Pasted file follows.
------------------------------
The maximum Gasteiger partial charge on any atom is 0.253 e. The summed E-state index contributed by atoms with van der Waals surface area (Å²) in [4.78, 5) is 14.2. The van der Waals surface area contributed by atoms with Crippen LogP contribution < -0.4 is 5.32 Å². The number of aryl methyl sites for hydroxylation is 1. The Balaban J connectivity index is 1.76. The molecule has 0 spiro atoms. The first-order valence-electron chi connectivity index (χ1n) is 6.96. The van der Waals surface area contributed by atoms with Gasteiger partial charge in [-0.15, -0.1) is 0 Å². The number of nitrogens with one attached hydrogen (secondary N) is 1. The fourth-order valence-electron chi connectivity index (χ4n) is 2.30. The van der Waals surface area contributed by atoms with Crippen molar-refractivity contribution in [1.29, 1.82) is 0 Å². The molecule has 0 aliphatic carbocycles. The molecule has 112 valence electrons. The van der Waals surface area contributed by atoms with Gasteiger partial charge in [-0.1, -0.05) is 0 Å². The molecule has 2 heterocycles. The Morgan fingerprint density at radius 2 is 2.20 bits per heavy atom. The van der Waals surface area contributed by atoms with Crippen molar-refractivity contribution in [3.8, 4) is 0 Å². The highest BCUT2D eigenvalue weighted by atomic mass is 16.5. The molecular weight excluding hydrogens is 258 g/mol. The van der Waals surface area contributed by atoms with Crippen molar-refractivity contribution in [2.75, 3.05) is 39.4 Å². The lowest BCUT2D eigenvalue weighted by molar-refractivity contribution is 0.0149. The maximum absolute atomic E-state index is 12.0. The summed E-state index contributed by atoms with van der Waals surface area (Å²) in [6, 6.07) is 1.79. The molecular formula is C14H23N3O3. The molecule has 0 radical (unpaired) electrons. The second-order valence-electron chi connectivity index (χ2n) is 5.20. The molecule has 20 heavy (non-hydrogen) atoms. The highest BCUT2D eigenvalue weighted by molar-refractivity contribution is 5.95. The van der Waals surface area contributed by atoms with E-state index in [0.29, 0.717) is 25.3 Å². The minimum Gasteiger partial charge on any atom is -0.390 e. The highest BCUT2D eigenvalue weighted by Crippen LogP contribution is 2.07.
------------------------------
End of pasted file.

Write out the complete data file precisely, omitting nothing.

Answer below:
The maximum Gasteiger partial charge on any atom is 0.253 e. The summed E-state index contributed by atoms with van der Waals surface area (Å²) in [4.78, 5) is 14.2. The van der Waals surface area contributed by atoms with Crippen LogP contribution < -0.4 is 5.32 Å². The number of aryl methyl sites for hydroxylation is 1. The Balaban J connectivity index is 1.76. The molecule has 0 spiro atoms. The first-order valence-electron chi connectivity index (χ1n) is 6.96. The van der Waals surface area contributed by atoms with Gasteiger partial charge in [-0.15, -0.1) is 0 Å². The number of nitrogens with one attached hydrogen (secondary N) is 1. The fourth-order valence-electron chi connectivity index (χ4n) is 2.30. The van der Waals surface area contributed by atoms with Crippen molar-refractivity contribution in [1.29, 1.82) is 0 Å². The molecule has 0 aliphatic carbocycles. The molecule has 112 valence electrons. The van der Waals surface area contributed by atoms with Gasteiger partial charge in [-0.1, -0.05) is 0 Å². The molecule has 2 heterocycles. The Morgan fingerprint density at radius 2 is 2.20 bits per heavy atom. The van der Waals surface area contributed by atoms with Crippen molar-refractivity contribution in [3.8, 4) is 0 Å². The highest BCUT2D eigenvalue weighted by atomic mass is 16.5. The molecular weight excluding hydrogens is 258 g/mol. The van der Waals surface area contributed by atoms with Crippen molar-refractivity contribution in [2.75, 3.05) is 39.4 Å². The lowest BCUT2D eigenvalue weighted by molar-refractivity contribution is 0.0149. The maximum absolute atomic E-state index is 12.0. The summed E-state index contributed by atoms with van der Waals surface area (Å²) in [6, 6.07) is 1.79. The molecular formula is C14H23N3O3. The molecule has 0 radical (unpaired) electrons. The second-order valence-electron chi connectivity index (χ2n) is 5.20. The molecule has 20 heavy (non-hydrogen) atoms. The highest BCUT2D eigenvalue weighted by molar-refractivity contribution is 5.95. The van der Waals surface area contributed by atoms with E-state index in [0.29, 0.717) is 25.3 Å². The minimum Gasteiger partial charge on any atom is -0.390 e. The highest BCUT2D eigenvalue weighted by Crippen LogP contribution is 2.07.